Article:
In marketing communications and website copy, it is always preferable to emphasize benefits over features to tell the audience not just what you do, but what great outcome they can expect when they choose you.   However, in advertising, when a company’s offering is truly unique and has a feature that is not available from the competition, advertising the feature can be very effective.

 Advertising to the Head


This advertisement from Dyson goes straight to the head, and the feature.  It  appeals to our rational decision–making process. If I don’t want my vacuum to clog, I should buy a Dyson. It’s that simple.

No finesse and subtly here, but the ad works because they are making a claim that other vacuums either cannot, or have chosen not to attempt to make.  The sheer fact that they make the claim so plainly holds power in itself. We think to ourselves, this feature must really perform!

However, for companies whose product is mighty similar to the competition’s, they may need a more emotional appeal focused overtly or subtly, on benefits.  Take insurance for instance. 

Advertising to the Heart

Big-Ideas-Writing-Blog-Advertising-CopywritingThis ad goes directly to the heart, doesn’t it?  It is obviously meant to evoke some emotion and it certainly does. We all put ourselves in the place of the car’s owner and inwardly groan.  How would we deal with it?  State Farm Insurance tells us they would be there to help and thereby exploits a key business benefit that we all know to be true: it’s good to do business with people you know.  And State Farm is there to remind us that they are the people you know, our “good neighbor.”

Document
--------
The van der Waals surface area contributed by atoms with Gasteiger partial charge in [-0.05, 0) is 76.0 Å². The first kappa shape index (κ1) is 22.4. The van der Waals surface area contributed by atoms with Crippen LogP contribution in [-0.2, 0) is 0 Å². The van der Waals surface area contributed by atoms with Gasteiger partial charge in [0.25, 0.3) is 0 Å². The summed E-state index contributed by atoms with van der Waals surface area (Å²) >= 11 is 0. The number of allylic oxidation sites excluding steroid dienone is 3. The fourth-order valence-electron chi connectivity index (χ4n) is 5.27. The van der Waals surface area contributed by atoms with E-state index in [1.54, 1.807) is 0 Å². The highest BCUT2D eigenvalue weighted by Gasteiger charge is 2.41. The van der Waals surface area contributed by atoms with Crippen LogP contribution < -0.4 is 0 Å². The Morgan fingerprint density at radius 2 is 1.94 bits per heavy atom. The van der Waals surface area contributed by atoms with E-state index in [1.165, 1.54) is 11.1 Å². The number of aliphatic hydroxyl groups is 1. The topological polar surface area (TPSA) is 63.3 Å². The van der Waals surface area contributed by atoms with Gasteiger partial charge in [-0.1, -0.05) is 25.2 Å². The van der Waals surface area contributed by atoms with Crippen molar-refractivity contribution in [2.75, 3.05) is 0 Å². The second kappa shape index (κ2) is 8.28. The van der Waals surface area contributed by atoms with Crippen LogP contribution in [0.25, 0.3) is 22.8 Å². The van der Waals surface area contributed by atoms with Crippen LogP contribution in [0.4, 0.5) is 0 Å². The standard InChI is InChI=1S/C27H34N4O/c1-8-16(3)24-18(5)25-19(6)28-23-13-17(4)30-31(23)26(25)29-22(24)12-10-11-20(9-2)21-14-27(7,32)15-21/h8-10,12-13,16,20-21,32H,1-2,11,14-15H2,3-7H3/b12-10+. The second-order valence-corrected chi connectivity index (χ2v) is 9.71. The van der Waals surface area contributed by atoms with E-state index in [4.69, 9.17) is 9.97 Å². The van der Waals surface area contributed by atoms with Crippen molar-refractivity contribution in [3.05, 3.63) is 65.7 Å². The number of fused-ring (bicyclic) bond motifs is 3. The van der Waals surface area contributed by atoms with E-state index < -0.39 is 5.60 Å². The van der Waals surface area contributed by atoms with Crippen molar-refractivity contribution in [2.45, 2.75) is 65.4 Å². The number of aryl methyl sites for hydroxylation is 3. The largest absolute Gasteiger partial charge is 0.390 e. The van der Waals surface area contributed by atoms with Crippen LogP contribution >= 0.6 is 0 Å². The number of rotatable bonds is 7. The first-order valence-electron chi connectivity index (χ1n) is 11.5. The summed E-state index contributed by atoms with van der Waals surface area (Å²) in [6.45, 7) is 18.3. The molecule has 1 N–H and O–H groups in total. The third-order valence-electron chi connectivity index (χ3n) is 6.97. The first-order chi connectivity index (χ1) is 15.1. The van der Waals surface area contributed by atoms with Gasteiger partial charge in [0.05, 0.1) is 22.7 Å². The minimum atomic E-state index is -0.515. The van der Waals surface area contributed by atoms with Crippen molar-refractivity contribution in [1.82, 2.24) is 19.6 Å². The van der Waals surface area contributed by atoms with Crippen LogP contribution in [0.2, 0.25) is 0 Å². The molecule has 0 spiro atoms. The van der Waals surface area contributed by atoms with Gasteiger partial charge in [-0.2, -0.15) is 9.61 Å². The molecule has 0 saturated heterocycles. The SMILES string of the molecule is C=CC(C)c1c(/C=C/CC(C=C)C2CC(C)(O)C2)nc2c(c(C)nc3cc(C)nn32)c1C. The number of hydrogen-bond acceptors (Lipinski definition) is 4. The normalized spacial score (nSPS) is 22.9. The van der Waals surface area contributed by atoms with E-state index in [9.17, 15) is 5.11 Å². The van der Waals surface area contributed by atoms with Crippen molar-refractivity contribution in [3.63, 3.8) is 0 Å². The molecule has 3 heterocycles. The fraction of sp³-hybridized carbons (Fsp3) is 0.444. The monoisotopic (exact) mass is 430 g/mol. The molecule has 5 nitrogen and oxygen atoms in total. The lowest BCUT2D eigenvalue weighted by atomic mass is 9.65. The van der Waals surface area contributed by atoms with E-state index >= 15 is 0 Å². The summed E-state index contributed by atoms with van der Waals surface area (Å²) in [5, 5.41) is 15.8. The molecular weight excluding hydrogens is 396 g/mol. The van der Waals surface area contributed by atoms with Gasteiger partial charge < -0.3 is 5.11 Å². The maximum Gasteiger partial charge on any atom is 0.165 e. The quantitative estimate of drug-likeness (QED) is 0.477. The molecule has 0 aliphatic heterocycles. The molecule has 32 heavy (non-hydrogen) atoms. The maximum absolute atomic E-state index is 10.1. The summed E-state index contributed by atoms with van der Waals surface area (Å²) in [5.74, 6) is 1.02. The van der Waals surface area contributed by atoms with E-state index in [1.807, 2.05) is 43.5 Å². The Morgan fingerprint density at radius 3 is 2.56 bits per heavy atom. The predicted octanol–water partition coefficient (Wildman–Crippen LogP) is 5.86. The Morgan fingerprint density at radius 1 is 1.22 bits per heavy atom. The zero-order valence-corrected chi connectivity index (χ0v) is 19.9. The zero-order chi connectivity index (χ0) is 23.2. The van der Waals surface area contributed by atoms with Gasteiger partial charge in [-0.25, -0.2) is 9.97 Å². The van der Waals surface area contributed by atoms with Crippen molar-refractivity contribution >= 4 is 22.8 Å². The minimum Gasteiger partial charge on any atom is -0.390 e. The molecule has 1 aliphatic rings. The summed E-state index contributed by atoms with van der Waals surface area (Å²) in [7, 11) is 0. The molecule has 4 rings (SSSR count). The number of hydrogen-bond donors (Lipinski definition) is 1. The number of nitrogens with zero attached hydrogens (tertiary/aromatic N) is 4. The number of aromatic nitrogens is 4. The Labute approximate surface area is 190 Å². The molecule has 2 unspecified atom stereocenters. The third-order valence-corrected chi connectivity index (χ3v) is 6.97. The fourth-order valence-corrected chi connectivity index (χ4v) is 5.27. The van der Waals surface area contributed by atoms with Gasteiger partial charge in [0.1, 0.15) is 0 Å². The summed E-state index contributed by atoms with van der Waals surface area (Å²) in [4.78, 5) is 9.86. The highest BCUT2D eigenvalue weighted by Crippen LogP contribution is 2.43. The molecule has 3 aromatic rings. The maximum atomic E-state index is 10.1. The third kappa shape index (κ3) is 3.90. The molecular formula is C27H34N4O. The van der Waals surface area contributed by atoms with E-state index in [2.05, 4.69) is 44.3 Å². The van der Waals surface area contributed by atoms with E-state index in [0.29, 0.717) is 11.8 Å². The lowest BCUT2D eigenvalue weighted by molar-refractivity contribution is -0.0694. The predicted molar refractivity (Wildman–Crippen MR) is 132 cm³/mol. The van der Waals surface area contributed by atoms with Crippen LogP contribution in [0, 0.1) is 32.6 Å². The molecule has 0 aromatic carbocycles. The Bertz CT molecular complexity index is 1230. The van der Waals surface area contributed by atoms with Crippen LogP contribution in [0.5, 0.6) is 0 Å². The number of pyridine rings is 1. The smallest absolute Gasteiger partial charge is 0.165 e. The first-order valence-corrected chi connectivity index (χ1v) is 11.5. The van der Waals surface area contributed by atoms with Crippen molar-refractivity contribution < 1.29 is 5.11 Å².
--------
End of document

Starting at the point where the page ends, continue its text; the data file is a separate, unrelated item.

Nike is an established brand of quality footwear but they have many worthy competitors who offer products with similar features.  So, they wisely choose to advertise a benefit.

Big-Ideas-Writing-Blog-Advertising-CopywritingHere we see an atypical athlete chugging away to his fitness goal.  Nike attempts to appeal to us all and exploits the benefit we can derive from having the right footwear. All we need is Nike to find our greatness, and do what we need to in order to succeed, whether or not the odds are against us.   It’s a powerful, emotional message very subtly presented as a benefit to buying Nike shoes.

Have you thought about the features and benefits of your product and services?  It’s the first step to deciding how you would put together an ad.  Does your product or service offer a feature not available from the competition?  Or do you need help determining the benefits of your products to put together a good ad?  I’d be happy to discuss it with you.  Contact me for a free consultation.